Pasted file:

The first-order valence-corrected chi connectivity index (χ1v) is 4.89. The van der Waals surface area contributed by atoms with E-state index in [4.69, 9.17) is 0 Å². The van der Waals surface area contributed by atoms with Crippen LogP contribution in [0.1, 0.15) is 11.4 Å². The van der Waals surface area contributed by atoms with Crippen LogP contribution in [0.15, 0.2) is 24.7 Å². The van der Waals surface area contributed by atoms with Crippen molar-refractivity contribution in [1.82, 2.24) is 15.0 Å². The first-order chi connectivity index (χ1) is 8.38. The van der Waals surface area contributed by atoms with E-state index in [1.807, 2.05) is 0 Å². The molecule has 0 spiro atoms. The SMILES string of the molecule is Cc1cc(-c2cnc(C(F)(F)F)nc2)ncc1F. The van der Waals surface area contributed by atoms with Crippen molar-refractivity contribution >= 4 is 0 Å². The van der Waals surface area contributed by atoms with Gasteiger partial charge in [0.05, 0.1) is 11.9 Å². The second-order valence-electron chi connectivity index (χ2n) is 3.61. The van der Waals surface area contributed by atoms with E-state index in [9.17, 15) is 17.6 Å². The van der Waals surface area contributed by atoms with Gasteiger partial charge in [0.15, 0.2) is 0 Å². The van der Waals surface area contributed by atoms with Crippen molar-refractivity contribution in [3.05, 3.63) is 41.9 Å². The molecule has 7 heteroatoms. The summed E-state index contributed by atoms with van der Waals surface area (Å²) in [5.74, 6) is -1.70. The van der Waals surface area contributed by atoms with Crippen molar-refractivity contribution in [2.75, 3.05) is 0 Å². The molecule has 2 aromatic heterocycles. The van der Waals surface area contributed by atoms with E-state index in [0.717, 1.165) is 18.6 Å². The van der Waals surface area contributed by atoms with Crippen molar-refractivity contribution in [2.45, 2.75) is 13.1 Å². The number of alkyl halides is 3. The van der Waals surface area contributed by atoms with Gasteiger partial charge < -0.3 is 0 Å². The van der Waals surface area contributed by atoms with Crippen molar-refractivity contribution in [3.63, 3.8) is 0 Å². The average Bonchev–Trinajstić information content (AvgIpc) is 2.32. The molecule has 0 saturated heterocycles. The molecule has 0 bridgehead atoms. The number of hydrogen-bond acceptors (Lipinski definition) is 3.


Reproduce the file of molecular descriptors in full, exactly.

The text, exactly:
The first-order valence-corrected chi connectivity index (χ1v) is 4.89. The van der Waals surface area contributed by atoms with E-state index in [4.69, 9.17) is 0 Å². The van der Waals surface area contributed by atoms with Crippen LogP contribution in [0.1, 0.15) is 11.4 Å². The van der Waals surface area contributed by atoms with Crippen LogP contribution in [0.15, 0.2) is 24.7 Å². The van der Waals surface area contributed by atoms with Crippen molar-refractivity contribution in [1.82, 2.24) is 15.0 Å². The first-order chi connectivity index (χ1) is 8.38. The van der Waals surface area contributed by atoms with E-state index in [1.807, 2.05) is 0 Å². The molecule has 0 spiro atoms. The SMILES string of the molecule is Cc1cc(-c2cnc(C(F)(F)F)nc2)ncc1F. The van der Waals surface area contributed by atoms with Crippen molar-refractivity contribution >= 4 is 0 Å². The van der Waals surface area contributed by atoms with Gasteiger partial charge in [0.05, 0.1) is 11.9 Å². The second-order valence-electron chi connectivity index (χ2n) is 3.61. The van der Waals surface area contributed by atoms with E-state index in [9.17, 15) is 17.6 Å². The van der Waals surface area contributed by atoms with Gasteiger partial charge in [0.15, 0.2) is 0 Å². The van der Waals surface area contributed by atoms with Crippen molar-refractivity contribution in [3.05, 3.63) is 41.9 Å². The molecule has 7 heteroatoms. The summed E-state index contributed by atoms with van der Waals surface area (Å²) in [5.74, 6) is -1.70. The van der Waals surface area contributed by atoms with Crippen molar-refractivity contribution in [2.75, 3.05) is 0 Å². The molecule has 2 aromatic heterocycles. The van der Waals surface area contributed by atoms with E-state index in [0.717, 1.165) is 18.6 Å². The van der Waals surface area contributed by atoms with Crippen molar-refractivity contribution in [2.45, 2.75) is 13.1 Å². The number of alkyl halides is 3. The van der Waals surface area contributed by atoms with Gasteiger partial charge < -0.3 is 0 Å². The van der Waals surface area contributed by atoms with Crippen molar-refractivity contribution in [3.63, 3.8) is 0 Å². The average Bonchev–Trinajstić information content (AvgIpc) is 2.32. The molecule has 0 saturated heterocycles. The molecule has 0 bridgehead atoms. The number of hydrogen-bond acceptors (Lipinski definition) is 3.